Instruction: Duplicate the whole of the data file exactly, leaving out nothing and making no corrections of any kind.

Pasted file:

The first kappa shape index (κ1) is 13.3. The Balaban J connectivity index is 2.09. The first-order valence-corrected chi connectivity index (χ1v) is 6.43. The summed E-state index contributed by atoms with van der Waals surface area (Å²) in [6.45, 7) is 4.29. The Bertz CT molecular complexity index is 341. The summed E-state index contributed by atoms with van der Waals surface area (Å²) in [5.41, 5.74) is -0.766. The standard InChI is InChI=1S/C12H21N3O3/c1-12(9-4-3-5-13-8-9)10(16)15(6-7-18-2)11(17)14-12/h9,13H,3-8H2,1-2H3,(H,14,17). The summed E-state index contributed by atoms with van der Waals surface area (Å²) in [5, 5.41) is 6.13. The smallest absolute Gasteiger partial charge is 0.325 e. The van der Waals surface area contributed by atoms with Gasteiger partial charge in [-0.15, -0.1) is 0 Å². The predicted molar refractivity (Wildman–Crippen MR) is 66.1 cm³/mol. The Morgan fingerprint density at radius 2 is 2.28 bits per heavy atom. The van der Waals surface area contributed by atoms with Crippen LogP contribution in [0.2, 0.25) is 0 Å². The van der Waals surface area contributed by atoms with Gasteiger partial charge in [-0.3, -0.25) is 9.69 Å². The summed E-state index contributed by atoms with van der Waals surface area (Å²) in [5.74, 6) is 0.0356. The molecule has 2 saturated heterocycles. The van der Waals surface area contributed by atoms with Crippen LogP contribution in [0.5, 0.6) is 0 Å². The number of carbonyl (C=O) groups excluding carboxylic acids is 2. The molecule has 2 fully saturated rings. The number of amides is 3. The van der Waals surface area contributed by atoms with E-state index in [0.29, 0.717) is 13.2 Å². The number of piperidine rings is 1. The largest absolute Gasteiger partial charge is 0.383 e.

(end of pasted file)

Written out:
The first kappa shape index (κ1) is 13.3. The Balaban J connectivity index is 2.09. The first-order valence-corrected chi connectivity index (χ1v) is 6.43. The summed E-state index contributed by atoms with van der Waals surface area (Å²) in [6.45, 7) is 4.29. The Bertz CT molecular complexity index is 341. The summed E-state index contributed by atoms with van der Waals surface area (Å²) in [5.41, 5.74) is -0.766. The standard InChI is InChI=1S/C12H21N3O3/c1-12(9-4-3-5-13-8-9)10(16)15(6-7-18-2)11(17)14-12/h9,13H,3-8H2,1-2H3,(H,14,17). The summed E-state index contributed by atoms with van der Waals surface area (Å²) in [5, 5.41) is 6.13. The smallest absolute Gasteiger partial charge is 0.325 e. The van der Waals surface area contributed by atoms with Gasteiger partial charge in [-0.15, -0.1) is 0 Å². The predicted molar refractivity (Wildman–Crippen MR) is 66.1 cm³/mol. The Morgan fingerprint density at radius 2 is 2.28 bits per heavy atom. The van der Waals surface area contributed by atoms with Crippen LogP contribution in [0.2, 0.25) is 0 Å². The van der Waals surface area contributed by atoms with Gasteiger partial charge in [-0.3, -0.25) is 9.69 Å². The summed E-state index contributed by atoms with van der Waals surface area (Å²) in [5.74, 6) is 0.0356. The molecule has 2 saturated heterocycles. The van der Waals surface area contributed by atoms with Crippen LogP contribution in [0.5, 0.6) is 0 Å². The number of carbonyl (C=O) groups excluding carboxylic acids is 2. The molecule has 2 fully saturated rings. The number of amides is 3. The van der Waals surface area contributed by atoms with E-state index in [0.29, 0.717) is 13.2 Å². The number of piperidine rings is 1. The largest absolute Gasteiger partial charge is 0.383 e.